58. What are the five properties of operational change listed for "operational change?"
  59. What is physiological operational change? Give an example.
  60. What are some examples of physiological operational changes that living things use to counteract cold or high temperatures?
  61. What is torpor? What is it in response to?
  62. What is hibernation? What is it in response to?
  63. What is aestivation? What is it in response to?
  64. What is behavioral operational change? Give an example. Be prepared to write original examples on the exam.
  65. In terms of organismal behavior, what is nocturnal?
  66. What four main activities are nocturnal organisms involved with?
  67. In terms of organismal behavior, what is diurnal?
  68. Seasonal cycles. What are two main reasons animals migrate?
  69. Reduced activity in animals. For animals that don’t migrate to avoid harsh environmental conditions, how do they cope?
  70. What does deciduous mean?
  71. What is the difference between winter deciduous and drought deciduous?
  72. What is configurational change for a system?
  73. What are the five properties of configurational change listed for "configurational change?"
  74. In terms of "Operational change" and "configurational change," which can the individual actually change?
  75. What is the definition of "function" presented in the chapter?
  76. In terms of evolutionary biology, what is the appropriate use of the word, "function," as it applies to living systems?
  77. What is the difference between the way that innovation is done in human business, and life?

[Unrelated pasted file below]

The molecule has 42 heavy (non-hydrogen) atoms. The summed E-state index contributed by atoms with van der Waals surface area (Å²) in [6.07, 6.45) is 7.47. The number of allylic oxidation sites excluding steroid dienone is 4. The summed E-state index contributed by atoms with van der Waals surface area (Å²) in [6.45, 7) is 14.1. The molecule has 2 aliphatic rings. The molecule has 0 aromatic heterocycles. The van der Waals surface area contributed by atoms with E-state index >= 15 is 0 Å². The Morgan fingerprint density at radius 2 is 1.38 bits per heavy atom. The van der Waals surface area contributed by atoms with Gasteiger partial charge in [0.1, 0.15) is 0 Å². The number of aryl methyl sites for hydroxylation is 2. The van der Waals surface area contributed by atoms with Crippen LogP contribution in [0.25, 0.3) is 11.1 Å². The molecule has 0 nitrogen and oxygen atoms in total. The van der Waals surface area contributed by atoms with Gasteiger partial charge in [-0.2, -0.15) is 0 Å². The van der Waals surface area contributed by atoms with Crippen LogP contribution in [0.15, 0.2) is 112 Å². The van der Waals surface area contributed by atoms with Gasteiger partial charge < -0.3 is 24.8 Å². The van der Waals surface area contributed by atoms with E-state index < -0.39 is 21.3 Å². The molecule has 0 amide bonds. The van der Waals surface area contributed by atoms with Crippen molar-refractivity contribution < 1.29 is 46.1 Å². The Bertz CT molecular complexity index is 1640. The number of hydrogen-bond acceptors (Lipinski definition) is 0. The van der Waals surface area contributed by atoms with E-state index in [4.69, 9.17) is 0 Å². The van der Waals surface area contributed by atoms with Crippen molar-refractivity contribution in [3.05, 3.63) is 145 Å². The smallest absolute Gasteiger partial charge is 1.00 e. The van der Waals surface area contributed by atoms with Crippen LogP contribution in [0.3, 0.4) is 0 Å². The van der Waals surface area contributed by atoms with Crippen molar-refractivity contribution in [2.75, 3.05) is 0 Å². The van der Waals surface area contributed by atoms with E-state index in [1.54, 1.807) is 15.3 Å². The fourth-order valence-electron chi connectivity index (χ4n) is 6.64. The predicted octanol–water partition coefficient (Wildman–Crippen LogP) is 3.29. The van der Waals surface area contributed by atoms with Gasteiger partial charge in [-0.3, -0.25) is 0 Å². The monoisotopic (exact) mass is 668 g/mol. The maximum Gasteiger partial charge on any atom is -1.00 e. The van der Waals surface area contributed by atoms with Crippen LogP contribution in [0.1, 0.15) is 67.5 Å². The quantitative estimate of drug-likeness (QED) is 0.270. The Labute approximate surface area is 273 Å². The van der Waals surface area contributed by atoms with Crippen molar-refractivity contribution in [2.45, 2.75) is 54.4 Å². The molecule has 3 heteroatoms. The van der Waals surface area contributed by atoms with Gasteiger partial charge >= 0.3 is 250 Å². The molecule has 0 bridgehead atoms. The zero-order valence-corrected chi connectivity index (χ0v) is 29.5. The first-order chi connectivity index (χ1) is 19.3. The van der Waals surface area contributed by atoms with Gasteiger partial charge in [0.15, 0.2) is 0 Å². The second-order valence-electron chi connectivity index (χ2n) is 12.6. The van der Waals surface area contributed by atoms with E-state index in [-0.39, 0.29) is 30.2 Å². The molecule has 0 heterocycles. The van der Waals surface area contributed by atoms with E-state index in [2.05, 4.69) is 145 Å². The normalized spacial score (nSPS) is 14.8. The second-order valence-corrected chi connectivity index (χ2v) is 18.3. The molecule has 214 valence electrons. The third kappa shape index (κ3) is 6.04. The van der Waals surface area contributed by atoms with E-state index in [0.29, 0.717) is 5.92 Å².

78. Compare and contrast the "design" paradigm, and the "random error-and-trial" paradigm.
  79. Although costly and wasteful, what are the advantages of the "random error-and-trial" paradigm?
  80. In the story about the car event, what essential item did each car carry?
  81. In the story about the car event, what happened at the end of each leg?
  82. In the story about the car event, what was the only thing that mattered?
  83. In the story about the car event, why couldn’t a car just race to the end of the leg without making pit stops?
  84. In the story about the car event, what proportion of cars finished their leg?
  85. In the story about the car event, were the car’s Manual for Assembly and Operation always copied without error?
  86. In the story about the car event, what if errors were present? Could the team modify the instructions?
  87. In the story about the car event, what were the possible outcomes of data errors in the copied manuals?
  88. In the story about the car event, it was not the “function” of the inverted trunk lid to produce down force, and yet it did. Why was this outcome NOT a function?
  89. In the story about the car event, new configurations appeared not by _________ but by ___________.
  90. In the story about the car event, what constrained the configurations in the event?
  91. In the story about the car event, the event eventually ended. Why?
  92. In the story about the car event, what were the eight lessons learned?